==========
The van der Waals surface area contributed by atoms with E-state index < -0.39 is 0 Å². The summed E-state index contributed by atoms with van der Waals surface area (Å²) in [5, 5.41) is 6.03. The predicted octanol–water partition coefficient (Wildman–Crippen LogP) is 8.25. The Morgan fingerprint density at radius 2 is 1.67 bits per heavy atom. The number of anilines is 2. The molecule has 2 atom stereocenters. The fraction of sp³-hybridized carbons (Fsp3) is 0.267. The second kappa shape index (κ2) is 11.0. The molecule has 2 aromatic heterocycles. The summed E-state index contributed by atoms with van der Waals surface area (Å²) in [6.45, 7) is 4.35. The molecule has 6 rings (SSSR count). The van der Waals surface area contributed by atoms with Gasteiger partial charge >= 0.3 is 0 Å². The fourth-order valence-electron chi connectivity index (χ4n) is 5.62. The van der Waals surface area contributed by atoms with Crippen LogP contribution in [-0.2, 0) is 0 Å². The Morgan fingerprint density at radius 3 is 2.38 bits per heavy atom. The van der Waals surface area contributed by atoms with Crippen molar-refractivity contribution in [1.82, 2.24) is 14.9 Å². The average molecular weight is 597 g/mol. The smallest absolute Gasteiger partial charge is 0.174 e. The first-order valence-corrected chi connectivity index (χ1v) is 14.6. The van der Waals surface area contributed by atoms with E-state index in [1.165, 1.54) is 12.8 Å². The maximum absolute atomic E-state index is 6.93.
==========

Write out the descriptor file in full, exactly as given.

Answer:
The van der Waals surface area contributed by atoms with E-state index < -0.39 is 0 Å². The summed E-state index contributed by atoms with van der Waals surface area (Å²) in [5, 5.41) is 6.03. The predicted octanol–water partition coefficient (Wildman–Crippen LogP) is 8.25. The Morgan fingerprint density at radius 2 is 1.67 bits per heavy atom. The number of anilines is 2. The molecule has 2 atom stereocenters. The fraction of sp³-hybridized carbons (Fsp3) is 0.267. The second kappa shape index (κ2) is 11.0. The molecule has 2 aromatic heterocycles. The summed E-state index contributed by atoms with van der Waals surface area (Å²) in [6.45, 7) is 4.35. The molecule has 6 rings (SSSR count). The van der Waals surface area contributed by atoms with Gasteiger partial charge >= 0.3 is 0 Å². The fourth-order valence-electron chi connectivity index (χ4n) is 5.62. The van der Waals surface area contributed by atoms with Crippen LogP contribution in [-0.2, 0) is 0 Å². The Morgan fingerprint density at radius 3 is 2.38 bits per heavy atom. The van der Waals surface area contributed by atoms with Crippen molar-refractivity contribution in [1.82, 2.24) is 14.9 Å². The average molecular weight is 597 g/mol. The smallest absolute Gasteiger partial charge is 0.174 e. The first-order valence-corrected chi connectivity index (χ1v) is 14.6. The van der Waals surface area contributed by atoms with E-state index in [1.165, 1.54) is 12.8 Å². The maximum absolute atomic E-state index is 6.93.